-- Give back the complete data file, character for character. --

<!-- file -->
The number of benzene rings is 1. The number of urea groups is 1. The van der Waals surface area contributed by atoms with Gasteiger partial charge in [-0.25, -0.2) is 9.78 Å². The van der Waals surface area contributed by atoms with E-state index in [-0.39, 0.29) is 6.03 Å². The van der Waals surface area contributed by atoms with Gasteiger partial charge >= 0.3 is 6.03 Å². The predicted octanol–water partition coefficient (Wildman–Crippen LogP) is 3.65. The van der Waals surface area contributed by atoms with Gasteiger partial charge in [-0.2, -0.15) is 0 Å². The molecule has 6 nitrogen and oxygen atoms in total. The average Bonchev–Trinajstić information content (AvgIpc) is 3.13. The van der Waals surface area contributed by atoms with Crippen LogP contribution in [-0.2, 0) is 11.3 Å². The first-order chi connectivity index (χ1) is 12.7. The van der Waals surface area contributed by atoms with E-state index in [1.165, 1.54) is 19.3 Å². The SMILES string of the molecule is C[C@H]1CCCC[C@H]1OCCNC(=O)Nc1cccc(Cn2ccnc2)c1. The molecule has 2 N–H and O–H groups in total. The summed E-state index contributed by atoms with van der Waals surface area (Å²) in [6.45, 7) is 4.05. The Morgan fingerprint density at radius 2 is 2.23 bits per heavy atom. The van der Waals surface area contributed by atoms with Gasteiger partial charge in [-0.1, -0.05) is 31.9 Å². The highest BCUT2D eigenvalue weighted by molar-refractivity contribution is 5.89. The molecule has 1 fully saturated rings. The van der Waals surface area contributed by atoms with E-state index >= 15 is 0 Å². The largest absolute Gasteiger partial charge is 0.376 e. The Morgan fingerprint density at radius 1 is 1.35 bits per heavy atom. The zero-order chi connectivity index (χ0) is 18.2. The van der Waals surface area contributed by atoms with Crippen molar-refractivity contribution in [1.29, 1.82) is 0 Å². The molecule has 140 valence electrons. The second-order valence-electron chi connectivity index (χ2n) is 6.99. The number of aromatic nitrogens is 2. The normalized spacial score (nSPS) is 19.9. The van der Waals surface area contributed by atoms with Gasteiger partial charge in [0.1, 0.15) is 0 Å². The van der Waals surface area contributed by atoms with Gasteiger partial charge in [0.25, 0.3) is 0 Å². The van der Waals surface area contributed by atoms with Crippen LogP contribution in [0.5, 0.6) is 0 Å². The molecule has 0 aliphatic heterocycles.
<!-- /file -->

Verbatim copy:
The number of benzene rings is 1. The number of urea groups is 1. The van der Waals surface area contributed by atoms with Gasteiger partial charge in [-0.25, -0.2) is 9.78 Å². The van der Waals surface area contributed by atoms with E-state index in [-0.39, 0.29) is 6.03 Å². The van der Waals surface area contributed by atoms with Gasteiger partial charge >= 0.3 is 6.03 Å². The predicted octanol–water partition coefficient (Wildman–Crippen LogP) is 3.65. The van der Waals surface area contributed by atoms with Gasteiger partial charge in [-0.2, -0.15) is 0 Å². The molecule has 6 nitrogen and oxygen atoms in total. The average Bonchev–Trinajstić information content (AvgIpc) is 3.13. The van der Waals surface area contributed by atoms with Crippen LogP contribution in [-0.2, 0) is 11.3 Å². The first-order chi connectivity index (χ1) is 12.7. The van der Waals surface area contributed by atoms with E-state index in [1.165, 1.54) is 19.3 Å². The SMILES string of the molecule is C[C@H]1CCCC[C@H]1OCCNC(=O)Nc1cccc(Cn2ccnc2)c1. The molecule has 2 N–H and O–H groups in total. The summed E-state index contributed by atoms with van der Waals surface area (Å²) in [6.45, 7) is 4.05. The Morgan fingerprint density at radius 2 is 2.23 bits per heavy atom. The van der Waals surface area contributed by atoms with Gasteiger partial charge in [-0.1, -0.05) is 31.9 Å². The highest BCUT2D eigenvalue weighted by molar-refractivity contribution is 5.89. The molecule has 1 fully saturated rings. The van der Waals surface area contributed by atoms with E-state index >= 15 is 0 Å². The largest absolute Gasteiger partial charge is 0.376 e. The Morgan fingerprint density at radius 1 is 1.35 bits per heavy atom. The zero-order chi connectivity index (χ0) is 18.2. The van der Waals surface area contributed by atoms with Crippen molar-refractivity contribution in [1.29, 1.82) is 0 Å². The molecule has 140 valence electrons. The second-order valence-electron chi connectivity index (χ2n) is 6.99. The number of aromatic nitrogens is 2. The normalized spacial score (nSPS) is 19.9. The van der Waals surface area contributed by atoms with Gasteiger partial charge in [0.1, 0.15) is 0 Å². The van der Waals surface area contributed by atoms with Gasteiger partial charge in [0.25, 0.3) is 0 Å². The van der Waals surface area contributed by atoms with Crippen LogP contribution in [0.5, 0.6) is 0 Å². The molecule has 0 aliphatic heterocycles.